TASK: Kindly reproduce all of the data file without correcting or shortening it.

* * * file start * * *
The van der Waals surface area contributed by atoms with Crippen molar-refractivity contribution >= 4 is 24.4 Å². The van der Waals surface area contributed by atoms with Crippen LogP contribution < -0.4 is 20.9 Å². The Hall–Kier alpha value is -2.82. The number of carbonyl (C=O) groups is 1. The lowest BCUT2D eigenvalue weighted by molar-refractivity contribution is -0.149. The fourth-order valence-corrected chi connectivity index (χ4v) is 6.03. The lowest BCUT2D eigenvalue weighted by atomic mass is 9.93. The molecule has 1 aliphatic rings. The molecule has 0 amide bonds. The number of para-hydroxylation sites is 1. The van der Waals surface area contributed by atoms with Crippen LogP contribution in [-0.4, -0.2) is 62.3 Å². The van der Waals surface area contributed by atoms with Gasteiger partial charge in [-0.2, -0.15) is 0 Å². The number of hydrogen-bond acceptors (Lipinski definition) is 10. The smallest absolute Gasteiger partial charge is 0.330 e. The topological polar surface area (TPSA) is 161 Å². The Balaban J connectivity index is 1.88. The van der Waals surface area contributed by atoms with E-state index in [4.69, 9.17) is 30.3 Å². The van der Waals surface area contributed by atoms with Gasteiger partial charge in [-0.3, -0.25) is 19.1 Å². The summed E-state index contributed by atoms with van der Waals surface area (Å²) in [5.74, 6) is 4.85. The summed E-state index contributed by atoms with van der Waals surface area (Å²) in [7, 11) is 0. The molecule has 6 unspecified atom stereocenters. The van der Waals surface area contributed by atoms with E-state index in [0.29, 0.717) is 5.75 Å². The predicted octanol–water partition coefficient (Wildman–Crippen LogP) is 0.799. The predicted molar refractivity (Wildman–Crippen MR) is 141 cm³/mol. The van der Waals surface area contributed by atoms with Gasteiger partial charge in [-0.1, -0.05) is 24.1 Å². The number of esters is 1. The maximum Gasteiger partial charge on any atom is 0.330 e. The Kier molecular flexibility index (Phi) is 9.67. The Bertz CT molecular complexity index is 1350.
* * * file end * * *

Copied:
The van der Waals surface area contributed by atoms with Crippen molar-refractivity contribution >= 4 is 24.4 Å². The van der Waals surface area contributed by atoms with Crippen LogP contribution < -0.4 is 20.9 Å². The Hall–Kier alpha value is -2.82. The number of carbonyl (C=O) groups is 1. The lowest BCUT2D eigenvalue weighted by molar-refractivity contribution is -0.149. The fourth-order valence-corrected chi connectivity index (χ4v) is 6.03. The lowest BCUT2D eigenvalue weighted by atomic mass is 9.93. The molecule has 1 aliphatic rings. The molecule has 0 amide bonds. The number of para-hydroxylation sites is 1. The van der Waals surface area contributed by atoms with Crippen LogP contribution in [-0.4, -0.2) is 62.3 Å². The van der Waals surface area contributed by atoms with Gasteiger partial charge in [-0.2, -0.15) is 0 Å². The number of hydrogen-bond acceptors (Lipinski definition) is 10. The smallest absolute Gasteiger partial charge is 0.330 e. The topological polar surface area (TPSA) is 161 Å². The Balaban J connectivity index is 1.88. The van der Waals surface area contributed by atoms with E-state index in [4.69, 9.17) is 30.3 Å². The van der Waals surface area contributed by atoms with Gasteiger partial charge in [-0.3, -0.25) is 19.1 Å². The summed E-state index contributed by atoms with van der Waals surface area (Å²) in [5.74, 6) is 4.85. The summed E-state index contributed by atoms with van der Waals surface area (Å²) in [7, 11) is 0. The molecule has 6 unspecified atom stereocenters. The van der Waals surface area contributed by atoms with E-state index in [0.29, 0.717) is 5.75 Å². The predicted octanol–water partition coefficient (Wildman–Crippen LogP) is 0.799. The predicted molar refractivity (Wildman–Crippen MR) is 141 cm³/mol. The van der Waals surface area contributed by atoms with Gasteiger partial charge in [-0.1, -0.05) is 24.1 Å². The number of esters is 1. The maximum Gasteiger partial charge on any atom is 0.330 e. The Kier molecular flexibility index (Phi) is 9.67. The Bertz CT molecular complexity index is 1350.